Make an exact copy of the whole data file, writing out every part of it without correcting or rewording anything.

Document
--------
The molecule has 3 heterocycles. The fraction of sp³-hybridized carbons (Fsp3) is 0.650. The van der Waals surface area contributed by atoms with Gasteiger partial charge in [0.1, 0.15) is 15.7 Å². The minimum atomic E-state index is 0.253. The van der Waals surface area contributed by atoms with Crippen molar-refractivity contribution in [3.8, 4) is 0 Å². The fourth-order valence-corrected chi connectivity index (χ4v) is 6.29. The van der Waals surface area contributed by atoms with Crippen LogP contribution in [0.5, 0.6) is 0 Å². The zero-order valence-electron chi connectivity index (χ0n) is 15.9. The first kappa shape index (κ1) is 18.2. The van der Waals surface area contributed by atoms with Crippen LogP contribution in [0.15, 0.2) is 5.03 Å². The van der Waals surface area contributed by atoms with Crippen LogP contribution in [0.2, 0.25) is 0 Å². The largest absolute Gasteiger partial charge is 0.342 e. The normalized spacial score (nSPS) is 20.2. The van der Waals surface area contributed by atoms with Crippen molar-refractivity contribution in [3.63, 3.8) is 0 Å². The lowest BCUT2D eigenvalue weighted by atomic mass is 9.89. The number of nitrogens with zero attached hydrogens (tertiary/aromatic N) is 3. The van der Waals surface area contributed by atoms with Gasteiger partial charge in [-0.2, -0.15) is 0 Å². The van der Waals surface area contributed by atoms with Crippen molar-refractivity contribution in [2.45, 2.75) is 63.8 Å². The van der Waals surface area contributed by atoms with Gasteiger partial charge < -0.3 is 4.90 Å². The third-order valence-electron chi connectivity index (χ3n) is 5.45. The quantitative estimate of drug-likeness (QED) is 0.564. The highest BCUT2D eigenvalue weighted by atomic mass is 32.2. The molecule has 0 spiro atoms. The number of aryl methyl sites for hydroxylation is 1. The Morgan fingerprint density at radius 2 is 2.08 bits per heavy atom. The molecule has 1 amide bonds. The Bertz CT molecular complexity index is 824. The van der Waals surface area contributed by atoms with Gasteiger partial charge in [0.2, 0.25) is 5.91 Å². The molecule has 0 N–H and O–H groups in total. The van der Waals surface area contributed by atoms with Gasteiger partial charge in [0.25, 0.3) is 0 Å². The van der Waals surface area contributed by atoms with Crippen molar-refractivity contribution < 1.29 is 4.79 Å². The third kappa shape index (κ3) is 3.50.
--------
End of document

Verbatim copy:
The molecule has 3 heterocycles. The fraction of sp³-hybridized carbons (Fsp3) is 0.650. The van der Waals surface area contributed by atoms with Gasteiger partial charge in [0.1, 0.15) is 15.7 Å². The minimum atomic E-state index is 0.253. The van der Waals surface area contributed by atoms with Crippen molar-refractivity contribution in [3.8, 4) is 0 Å². The fourth-order valence-corrected chi connectivity index (χ4v) is 6.29. The van der Waals surface area contributed by atoms with Crippen LogP contribution in [0.5, 0.6) is 0 Å². The zero-order valence-electron chi connectivity index (χ0n) is 15.9. The first kappa shape index (κ1) is 18.2. The van der Waals surface area contributed by atoms with Crippen LogP contribution in [0.15, 0.2) is 5.03 Å². The van der Waals surface area contributed by atoms with Crippen LogP contribution in [0.2, 0.25) is 0 Å². The largest absolute Gasteiger partial charge is 0.342 e. The normalized spacial score (nSPS) is 20.2. The van der Waals surface area contributed by atoms with Crippen molar-refractivity contribution in [3.63, 3.8) is 0 Å². The lowest BCUT2D eigenvalue weighted by atomic mass is 9.89. The number of nitrogens with zero attached hydrogens (tertiary/aromatic N) is 3. The van der Waals surface area contributed by atoms with Gasteiger partial charge in [-0.2, -0.15) is 0 Å². The van der Waals surface area contributed by atoms with Crippen molar-refractivity contribution in [2.45, 2.75) is 63.8 Å². The van der Waals surface area contributed by atoms with Gasteiger partial charge < -0.3 is 4.90 Å². The third-order valence-electron chi connectivity index (χ3n) is 5.45. The quantitative estimate of drug-likeness (QED) is 0.564. The highest BCUT2D eigenvalue weighted by atomic mass is 32.2. The molecule has 0 spiro atoms. The number of aryl methyl sites for hydroxylation is 1. The Morgan fingerprint density at radius 2 is 2.08 bits per heavy atom. The molecule has 1 amide bonds. The Bertz CT molecular complexity index is 824. The van der Waals surface area contributed by atoms with Gasteiger partial charge in [0.2, 0.25) is 5.91 Å². The molecule has 0 N–H and O–H groups in total. The van der Waals surface area contributed by atoms with Gasteiger partial charge in [0.25, 0.3) is 0 Å². The van der Waals surface area contributed by atoms with Crippen molar-refractivity contribution < 1.29 is 4.79 Å². The third kappa shape index (κ3) is 3.50.